... On pourrait imaginer construire des masques temps-fréquence à partir de la représentation parcimonieuse.La pertinence de ces approches repose sur le bon alignement des mélanges. Dans un problème de séparation de source commune tel que l'extraction de fond musical à partir d'une collection de bandes originales de lm[LL10], cet alignement est souvent problématique. De même pour la séparation de voix dans une chanson par détection de motifs récurrents. ...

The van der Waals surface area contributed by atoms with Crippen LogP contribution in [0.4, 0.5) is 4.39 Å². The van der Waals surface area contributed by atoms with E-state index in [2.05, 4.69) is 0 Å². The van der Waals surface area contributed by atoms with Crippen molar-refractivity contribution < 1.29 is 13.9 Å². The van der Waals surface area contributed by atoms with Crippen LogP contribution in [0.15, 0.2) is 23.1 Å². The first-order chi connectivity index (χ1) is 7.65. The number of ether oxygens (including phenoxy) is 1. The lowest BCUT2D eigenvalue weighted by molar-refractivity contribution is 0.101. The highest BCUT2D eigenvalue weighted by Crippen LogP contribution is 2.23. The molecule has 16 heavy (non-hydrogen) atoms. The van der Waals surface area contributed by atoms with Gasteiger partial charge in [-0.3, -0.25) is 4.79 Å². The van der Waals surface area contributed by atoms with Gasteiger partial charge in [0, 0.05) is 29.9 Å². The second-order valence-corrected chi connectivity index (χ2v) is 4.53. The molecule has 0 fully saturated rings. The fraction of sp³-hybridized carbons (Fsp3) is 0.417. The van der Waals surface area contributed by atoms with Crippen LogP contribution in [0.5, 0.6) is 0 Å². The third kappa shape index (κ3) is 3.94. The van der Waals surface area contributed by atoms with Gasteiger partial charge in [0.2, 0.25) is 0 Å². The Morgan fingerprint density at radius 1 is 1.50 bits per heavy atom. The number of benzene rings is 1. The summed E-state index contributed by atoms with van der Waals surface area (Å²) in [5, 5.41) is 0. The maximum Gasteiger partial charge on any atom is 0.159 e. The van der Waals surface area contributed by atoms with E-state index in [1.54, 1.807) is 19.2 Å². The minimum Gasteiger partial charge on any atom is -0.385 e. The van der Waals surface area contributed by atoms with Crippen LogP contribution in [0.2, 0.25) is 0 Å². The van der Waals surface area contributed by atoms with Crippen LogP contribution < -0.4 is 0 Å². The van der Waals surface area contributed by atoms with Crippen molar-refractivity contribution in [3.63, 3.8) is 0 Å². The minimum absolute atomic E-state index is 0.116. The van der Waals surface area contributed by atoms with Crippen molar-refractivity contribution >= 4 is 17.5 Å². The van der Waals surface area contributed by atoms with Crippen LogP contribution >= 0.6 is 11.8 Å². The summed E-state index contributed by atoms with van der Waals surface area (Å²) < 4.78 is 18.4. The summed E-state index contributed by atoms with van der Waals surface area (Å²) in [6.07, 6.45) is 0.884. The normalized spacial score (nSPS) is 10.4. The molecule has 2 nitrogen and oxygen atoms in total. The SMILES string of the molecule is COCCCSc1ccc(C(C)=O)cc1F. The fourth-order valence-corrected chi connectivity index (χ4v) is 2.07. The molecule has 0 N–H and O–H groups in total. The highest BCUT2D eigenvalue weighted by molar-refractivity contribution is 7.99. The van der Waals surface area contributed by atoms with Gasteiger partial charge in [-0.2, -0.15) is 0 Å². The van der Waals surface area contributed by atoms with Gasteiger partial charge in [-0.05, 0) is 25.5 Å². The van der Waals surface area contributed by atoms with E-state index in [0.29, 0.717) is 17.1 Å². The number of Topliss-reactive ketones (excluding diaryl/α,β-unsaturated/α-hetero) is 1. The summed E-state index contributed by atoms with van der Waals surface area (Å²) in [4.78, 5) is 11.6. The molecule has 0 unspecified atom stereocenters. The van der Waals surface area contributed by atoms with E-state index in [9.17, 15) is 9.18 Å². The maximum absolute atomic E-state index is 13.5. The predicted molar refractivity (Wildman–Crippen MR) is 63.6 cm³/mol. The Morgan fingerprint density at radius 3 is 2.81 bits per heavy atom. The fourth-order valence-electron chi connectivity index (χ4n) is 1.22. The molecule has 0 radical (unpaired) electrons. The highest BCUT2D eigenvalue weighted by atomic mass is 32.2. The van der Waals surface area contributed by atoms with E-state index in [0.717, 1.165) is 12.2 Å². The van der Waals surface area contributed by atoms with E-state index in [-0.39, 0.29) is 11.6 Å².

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The main goal of this work is automated processing of large volumes of audio data. Most specifically, one is interested in archiving, a process that encompass at least two distinct problems: data compression and data indexing. Jointly addressing these problems is a difficult task since many of their objectives may be concurrent. Therefore, building a consistent framework for audio archival is the matter of this thesis. Sparse representations of signals in redundant dictionaries have recently been found of interest for many sub-problems of the archival task. Sparsity is a desirable property both for compression and for indexing. Methods and algorithms to build such representations are the first topic of this thesis. Given the dimensionality of the considered data, greedy algorithms will be particularly studied. A first contribution of this thesis is the proposal of a variant of the famous Matching Pursuit algorithm, that exploits randomness and sub-sampling of very large time frequency dictionaries. We show that audio compression (especially at low bit-rate) can be improved using this method. This new algorithms comes with an original modeling of asymptotic pursuit behaviors, using order statistics and tools from extreme values theory. Other contributions deal with the second member of the archival problem: indexing. The same framework is used and applied to different layers of signal structures. First, redundancies and musical repetition detection is addressed. At larger scale, we investigate audio fingerprinting schemes and apply it to radio broadcast on-line segmentation. Performances have been evaluated during an international campaign within the QUAERO project. Finally, the same framework is used to perform source separation informed by the redundancy. All these elements validate the proposed framework for the audio archiving task. The layered structures of audio data are accessed hierarchically by greedy decomposition algorithms and allow processing the different objectives of archival at different steps, thus addressing them within the same framework.